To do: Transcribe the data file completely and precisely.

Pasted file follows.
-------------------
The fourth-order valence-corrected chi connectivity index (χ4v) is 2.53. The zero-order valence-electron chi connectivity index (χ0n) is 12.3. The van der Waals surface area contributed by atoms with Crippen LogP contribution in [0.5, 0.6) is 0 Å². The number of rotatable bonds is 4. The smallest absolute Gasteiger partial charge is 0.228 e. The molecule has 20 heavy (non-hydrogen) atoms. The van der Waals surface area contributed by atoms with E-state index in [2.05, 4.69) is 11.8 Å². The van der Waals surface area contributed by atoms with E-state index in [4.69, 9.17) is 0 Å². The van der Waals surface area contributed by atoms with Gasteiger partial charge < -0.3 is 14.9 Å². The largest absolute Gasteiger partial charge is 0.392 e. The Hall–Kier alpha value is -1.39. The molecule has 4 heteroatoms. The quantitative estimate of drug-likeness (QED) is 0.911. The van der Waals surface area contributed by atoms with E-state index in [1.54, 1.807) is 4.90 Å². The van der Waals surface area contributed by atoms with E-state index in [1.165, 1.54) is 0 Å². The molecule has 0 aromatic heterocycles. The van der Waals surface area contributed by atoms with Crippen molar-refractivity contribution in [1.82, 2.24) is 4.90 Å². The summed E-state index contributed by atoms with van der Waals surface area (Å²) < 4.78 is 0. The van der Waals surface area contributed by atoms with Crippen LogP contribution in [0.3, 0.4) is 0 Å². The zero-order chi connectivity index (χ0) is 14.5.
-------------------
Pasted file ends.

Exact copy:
The fourth-order valence-corrected chi connectivity index (χ4v) is 2.53. The zero-order valence-electron chi connectivity index (χ0n) is 12.3. The van der Waals surface area contributed by atoms with Crippen LogP contribution in [0.5, 0.6) is 0 Å². The number of rotatable bonds is 4. The smallest absolute Gasteiger partial charge is 0.228 e. The molecule has 20 heavy (non-hydrogen) atoms. The van der Waals surface area contributed by atoms with E-state index in [2.05, 4.69) is 11.8 Å². The van der Waals surface area contributed by atoms with E-state index in [4.69, 9.17) is 0 Å². The van der Waals surface area contributed by atoms with Gasteiger partial charge < -0.3 is 14.9 Å². The largest absolute Gasteiger partial charge is 0.392 e. The Hall–Kier alpha value is -1.39. The molecule has 4 heteroatoms. The quantitative estimate of drug-likeness (QED) is 0.911. The van der Waals surface area contributed by atoms with E-state index in [1.54, 1.807) is 4.90 Å². The van der Waals surface area contributed by atoms with E-state index in [1.165, 1.54) is 0 Å². The molecule has 0 aromatic heterocycles. The van der Waals surface area contributed by atoms with Crippen molar-refractivity contribution in [1.82, 2.24) is 4.90 Å². The summed E-state index contributed by atoms with van der Waals surface area (Å²) < 4.78 is 0. The van der Waals surface area contributed by atoms with Crippen LogP contribution in [0.3, 0.4) is 0 Å². The zero-order chi connectivity index (χ0) is 14.5.